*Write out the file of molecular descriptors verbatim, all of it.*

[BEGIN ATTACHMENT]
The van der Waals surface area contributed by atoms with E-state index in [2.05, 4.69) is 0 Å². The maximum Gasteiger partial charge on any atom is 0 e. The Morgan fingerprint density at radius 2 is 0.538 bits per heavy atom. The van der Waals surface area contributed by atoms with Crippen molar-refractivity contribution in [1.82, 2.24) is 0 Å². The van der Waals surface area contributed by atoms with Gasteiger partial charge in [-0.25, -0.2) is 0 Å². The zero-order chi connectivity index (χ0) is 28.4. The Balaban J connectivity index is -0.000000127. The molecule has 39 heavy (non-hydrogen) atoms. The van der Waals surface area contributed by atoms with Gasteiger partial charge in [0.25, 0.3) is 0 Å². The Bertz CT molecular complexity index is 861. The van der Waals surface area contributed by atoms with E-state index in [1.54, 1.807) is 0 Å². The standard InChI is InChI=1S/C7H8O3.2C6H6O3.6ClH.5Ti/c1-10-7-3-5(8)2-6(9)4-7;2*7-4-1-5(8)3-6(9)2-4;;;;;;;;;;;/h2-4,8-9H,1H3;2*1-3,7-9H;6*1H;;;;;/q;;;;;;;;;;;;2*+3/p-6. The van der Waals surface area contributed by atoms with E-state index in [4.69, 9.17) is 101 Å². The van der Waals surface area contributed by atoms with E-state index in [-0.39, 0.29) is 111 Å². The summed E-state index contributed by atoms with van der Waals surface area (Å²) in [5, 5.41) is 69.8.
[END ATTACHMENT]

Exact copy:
The van der Waals surface area contributed by atoms with E-state index in [2.05, 4.69) is 0 Å². The maximum Gasteiger partial charge on any atom is 0 e. The Morgan fingerprint density at radius 2 is 0.538 bits per heavy atom. The van der Waals surface area contributed by atoms with Crippen molar-refractivity contribution in [1.82, 2.24) is 0 Å². The van der Waals surface area contributed by atoms with Gasteiger partial charge in [-0.25, -0.2) is 0 Å². The zero-order chi connectivity index (χ0) is 28.4. The Balaban J connectivity index is -0.000000127. The molecule has 39 heavy (non-hydrogen) atoms. The van der Waals surface area contributed by atoms with Gasteiger partial charge in [0.25, 0.3) is 0 Å². The Bertz CT molecular complexity index is 861. The van der Waals surface area contributed by atoms with E-state index in [1.54, 1.807) is 0 Å². The standard InChI is InChI=1S/C7H8O3.2C6H6O3.6ClH.5Ti/c1-10-7-3-5(8)2-6(9)4-7;2*7-4-1-5(8)3-6(9)2-4;;;;;;;;;;;/h2-4,8-9H,1H3;2*1-3,7-9H;6*1H;;;;;/q;;;;;;;;;;;;2*+3/p-6. The van der Waals surface area contributed by atoms with E-state index in [4.69, 9.17) is 101 Å². The van der Waals surface area contributed by atoms with E-state index in [-0.39, 0.29) is 111 Å². The summed E-state index contributed by atoms with van der Waals surface area (Å²) in [5, 5.41) is 69.8.